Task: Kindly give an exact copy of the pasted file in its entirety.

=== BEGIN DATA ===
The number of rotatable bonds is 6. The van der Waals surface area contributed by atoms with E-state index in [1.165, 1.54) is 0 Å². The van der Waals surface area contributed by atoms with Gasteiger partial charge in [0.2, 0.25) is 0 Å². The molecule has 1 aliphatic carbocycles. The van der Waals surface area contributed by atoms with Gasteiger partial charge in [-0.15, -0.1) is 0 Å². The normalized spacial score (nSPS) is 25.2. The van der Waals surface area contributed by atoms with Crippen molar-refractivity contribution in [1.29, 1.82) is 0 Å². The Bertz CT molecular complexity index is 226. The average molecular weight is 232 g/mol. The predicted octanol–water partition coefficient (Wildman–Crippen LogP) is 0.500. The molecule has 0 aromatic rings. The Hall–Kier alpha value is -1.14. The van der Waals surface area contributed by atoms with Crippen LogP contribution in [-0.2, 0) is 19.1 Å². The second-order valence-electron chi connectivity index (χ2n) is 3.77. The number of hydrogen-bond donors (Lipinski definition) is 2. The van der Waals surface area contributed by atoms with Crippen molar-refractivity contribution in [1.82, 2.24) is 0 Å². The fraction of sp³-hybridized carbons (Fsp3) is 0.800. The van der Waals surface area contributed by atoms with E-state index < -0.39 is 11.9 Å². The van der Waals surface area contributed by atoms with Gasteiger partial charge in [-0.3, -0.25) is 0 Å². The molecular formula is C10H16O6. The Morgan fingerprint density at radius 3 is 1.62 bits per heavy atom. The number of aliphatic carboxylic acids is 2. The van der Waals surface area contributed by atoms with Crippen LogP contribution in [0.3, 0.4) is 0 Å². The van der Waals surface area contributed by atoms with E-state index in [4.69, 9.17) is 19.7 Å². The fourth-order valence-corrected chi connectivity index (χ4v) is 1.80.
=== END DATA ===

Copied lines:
The number of rotatable bonds is 6. The van der Waals surface area contributed by atoms with E-state index in [1.165, 1.54) is 0 Å². The van der Waals surface area contributed by atoms with Gasteiger partial charge in [0.2, 0.25) is 0 Å². The molecule has 1 aliphatic carbocycles. The van der Waals surface area contributed by atoms with Gasteiger partial charge in [-0.15, -0.1) is 0 Å². The normalized spacial score (nSPS) is 25.2. The van der Waals surface area contributed by atoms with Crippen molar-refractivity contribution in [1.29, 1.82) is 0 Å². The Bertz CT molecular complexity index is 226. The average molecular weight is 232 g/mol. The predicted octanol–water partition coefficient (Wildman–Crippen LogP) is 0.500. The molecule has 0 aromatic rings. The Hall–Kier alpha value is -1.14. The van der Waals surface area contributed by atoms with Crippen LogP contribution in [-0.2, 0) is 19.1 Å². The second-order valence-electron chi connectivity index (χ2n) is 3.77. The number of hydrogen-bond donors (Lipinski definition) is 2. The van der Waals surface area contributed by atoms with Crippen molar-refractivity contribution in [1.82, 2.24) is 0 Å². The fraction of sp³-hybridized carbons (Fsp3) is 0.800. The van der Waals surface area contributed by atoms with E-state index < -0.39 is 11.9 Å². The van der Waals surface area contributed by atoms with Gasteiger partial charge in [-0.3, -0.25) is 0 Å². The molecular formula is C10H16O6. The Morgan fingerprint density at radius 3 is 1.62 bits per heavy atom. The number of aliphatic carboxylic acids is 2. The van der Waals surface area contributed by atoms with Crippen LogP contribution in [0.3, 0.4) is 0 Å². The van der Waals surface area contributed by atoms with E-state index in [4.69, 9.17) is 19.7 Å². The fourth-order valence-corrected chi connectivity index (χ4v) is 1.80.